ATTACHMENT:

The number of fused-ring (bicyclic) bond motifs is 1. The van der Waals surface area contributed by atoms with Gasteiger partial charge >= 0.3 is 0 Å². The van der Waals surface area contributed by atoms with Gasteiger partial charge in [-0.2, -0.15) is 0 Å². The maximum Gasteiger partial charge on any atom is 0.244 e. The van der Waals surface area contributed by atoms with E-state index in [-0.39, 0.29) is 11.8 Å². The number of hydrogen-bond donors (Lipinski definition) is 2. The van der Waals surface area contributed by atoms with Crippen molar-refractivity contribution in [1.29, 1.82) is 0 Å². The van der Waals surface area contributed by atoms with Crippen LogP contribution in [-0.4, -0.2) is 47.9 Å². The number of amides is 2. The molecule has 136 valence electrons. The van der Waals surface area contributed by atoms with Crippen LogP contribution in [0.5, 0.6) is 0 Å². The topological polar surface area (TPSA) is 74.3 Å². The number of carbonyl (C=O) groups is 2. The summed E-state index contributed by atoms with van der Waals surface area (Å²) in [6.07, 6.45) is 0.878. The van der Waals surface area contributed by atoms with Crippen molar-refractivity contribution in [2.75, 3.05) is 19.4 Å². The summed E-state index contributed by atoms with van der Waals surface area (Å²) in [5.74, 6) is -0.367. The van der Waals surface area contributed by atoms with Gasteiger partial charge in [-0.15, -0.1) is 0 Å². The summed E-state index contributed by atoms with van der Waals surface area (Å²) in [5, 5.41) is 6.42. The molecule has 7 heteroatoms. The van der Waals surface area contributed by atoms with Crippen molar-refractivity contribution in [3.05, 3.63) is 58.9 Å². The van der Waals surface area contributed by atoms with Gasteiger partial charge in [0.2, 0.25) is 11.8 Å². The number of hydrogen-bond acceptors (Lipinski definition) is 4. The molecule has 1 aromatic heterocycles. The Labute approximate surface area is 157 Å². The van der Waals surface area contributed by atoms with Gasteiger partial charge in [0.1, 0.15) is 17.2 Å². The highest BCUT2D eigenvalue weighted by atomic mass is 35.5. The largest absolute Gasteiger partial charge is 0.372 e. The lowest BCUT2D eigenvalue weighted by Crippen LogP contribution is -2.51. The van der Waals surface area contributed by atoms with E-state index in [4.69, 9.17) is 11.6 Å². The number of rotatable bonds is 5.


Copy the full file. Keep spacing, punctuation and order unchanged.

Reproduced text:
The number of fused-ring (bicyclic) bond motifs is 1. The van der Waals surface area contributed by atoms with Gasteiger partial charge >= 0.3 is 0 Å². The van der Waals surface area contributed by atoms with Gasteiger partial charge in [-0.2, -0.15) is 0 Å². The maximum Gasteiger partial charge on any atom is 0.244 e. The van der Waals surface area contributed by atoms with E-state index in [-0.39, 0.29) is 11.8 Å². The number of hydrogen-bond donors (Lipinski definition) is 2. The van der Waals surface area contributed by atoms with Crippen molar-refractivity contribution in [1.29, 1.82) is 0 Å². The van der Waals surface area contributed by atoms with Crippen LogP contribution in [-0.4, -0.2) is 47.9 Å². The number of amides is 2. The molecule has 136 valence electrons. The van der Waals surface area contributed by atoms with Crippen LogP contribution in [0.5, 0.6) is 0 Å². The topological polar surface area (TPSA) is 74.3 Å². The number of carbonyl (C=O) groups is 2. The summed E-state index contributed by atoms with van der Waals surface area (Å²) in [6.07, 6.45) is 0.878. The van der Waals surface area contributed by atoms with Crippen molar-refractivity contribution in [2.75, 3.05) is 19.4 Å². The summed E-state index contributed by atoms with van der Waals surface area (Å²) in [5.74, 6) is -0.367. The van der Waals surface area contributed by atoms with Gasteiger partial charge in [-0.15, -0.1) is 0 Å². The summed E-state index contributed by atoms with van der Waals surface area (Å²) in [5, 5.41) is 6.42. The molecule has 7 heteroatoms. The van der Waals surface area contributed by atoms with Crippen molar-refractivity contribution in [3.05, 3.63) is 58.9 Å². The van der Waals surface area contributed by atoms with Gasteiger partial charge in [0.2, 0.25) is 11.8 Å². The number of hydrogen-bond acceptors (Lipinski definition) is 4. The molecule has 1 aromatic heterocycles. The Labute approximate surface area is 157 Å². The van der Waals surface area contributed by atoms with Gasteiger partial charge in [0.1, 0.15) is 17.2 Å². The highest BCUT2D eigenvalue weighted by atomic mass is 35.5. The largest absolute Gasteiger partial charge is 0.372 e. The lowest BCUT2D eigenvalue weighted by Crippen LogP contribution is -2.51. The van der Waals surface area contributed by atoms with E-state index in [4.69, 9.17) is 11.6 Å². The number of rotatable bonds is 5.